• When you take pics make sure to turn the location off on the photo so someone can’t track down where you took the photo ex.) at your house!
  • Do you have on going conversations with your student(s) about social media and internet safety?

I just wanted to get you thinking about social media and the safety of your student. If you would like to kick around ideas or continue this conversation feel free to contact me 🙂

-Pastor Nate

Tips For Getting Your Student To Do Homework


It is that time of year again as summer is winding down and school is about to start. One of the major frustrations that you as a parent might have during the school is how do I get my student to do their homework? Let’s be honest most students would be A and B students if they just applied themselves a little bit and did their homework which makes up a major part of their grade. So this tool is some thoughts of how to help your teen do homework this up and coming school year.

  • Set a designated homework time/discuss time management- It doesn’t have to be right when they walk thru the door and their brains are fried. They might need some time to unwind and then hit the books. Having a structured time will help them get into a routine rather than getting side tracked. This is a great time to talk to them about time management and how to use their time effectively. Alot of times  a student may get home eat a snack take a nap, play video games, hangout with friends, maybe they are involved with sports…this is a great opportunity to discuss time management and help get them to schedule their time so they use it effectively.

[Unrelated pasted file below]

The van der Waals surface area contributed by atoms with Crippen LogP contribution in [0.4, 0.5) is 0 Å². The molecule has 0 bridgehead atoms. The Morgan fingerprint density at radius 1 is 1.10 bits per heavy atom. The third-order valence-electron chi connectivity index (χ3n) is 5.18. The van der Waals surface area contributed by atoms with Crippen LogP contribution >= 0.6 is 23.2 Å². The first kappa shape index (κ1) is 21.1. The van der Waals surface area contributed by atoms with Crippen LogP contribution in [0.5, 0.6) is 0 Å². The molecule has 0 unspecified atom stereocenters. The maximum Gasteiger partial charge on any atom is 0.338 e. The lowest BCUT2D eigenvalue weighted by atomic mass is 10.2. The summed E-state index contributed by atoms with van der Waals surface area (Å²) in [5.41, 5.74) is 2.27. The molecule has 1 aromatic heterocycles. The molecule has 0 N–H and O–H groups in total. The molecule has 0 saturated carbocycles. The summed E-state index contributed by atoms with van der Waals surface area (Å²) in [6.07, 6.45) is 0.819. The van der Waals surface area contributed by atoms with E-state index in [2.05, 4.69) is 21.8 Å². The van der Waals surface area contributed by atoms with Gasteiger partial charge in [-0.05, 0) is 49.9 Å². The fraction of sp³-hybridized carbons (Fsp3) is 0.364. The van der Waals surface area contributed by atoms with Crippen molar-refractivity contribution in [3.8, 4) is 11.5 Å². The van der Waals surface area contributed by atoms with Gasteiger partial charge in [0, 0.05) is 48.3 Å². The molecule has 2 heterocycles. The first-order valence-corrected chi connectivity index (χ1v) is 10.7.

• Set a designated homework space- It can be not motivating to do homework when you don’t have a place to do it. I know that if i were to do homework in a bedroom my bed would seem more motivating than doing homework. Having a designated place allows us to categorize that its time to do homework. At my house we created an office and put a white board up for creative moments and to write down what needs to be done.
  • Put away all electronics/social media Nothing is more distracting than having your phone buzzing from a text message while you are trying to get your homework done. Not only that it is extremely difficult to get homework done especially if you are using the internet and your social media feed is blowing up or people are instant messaging you or you scroll to someones profile and next thing you know you’re Facebook stalking and not getting homework done.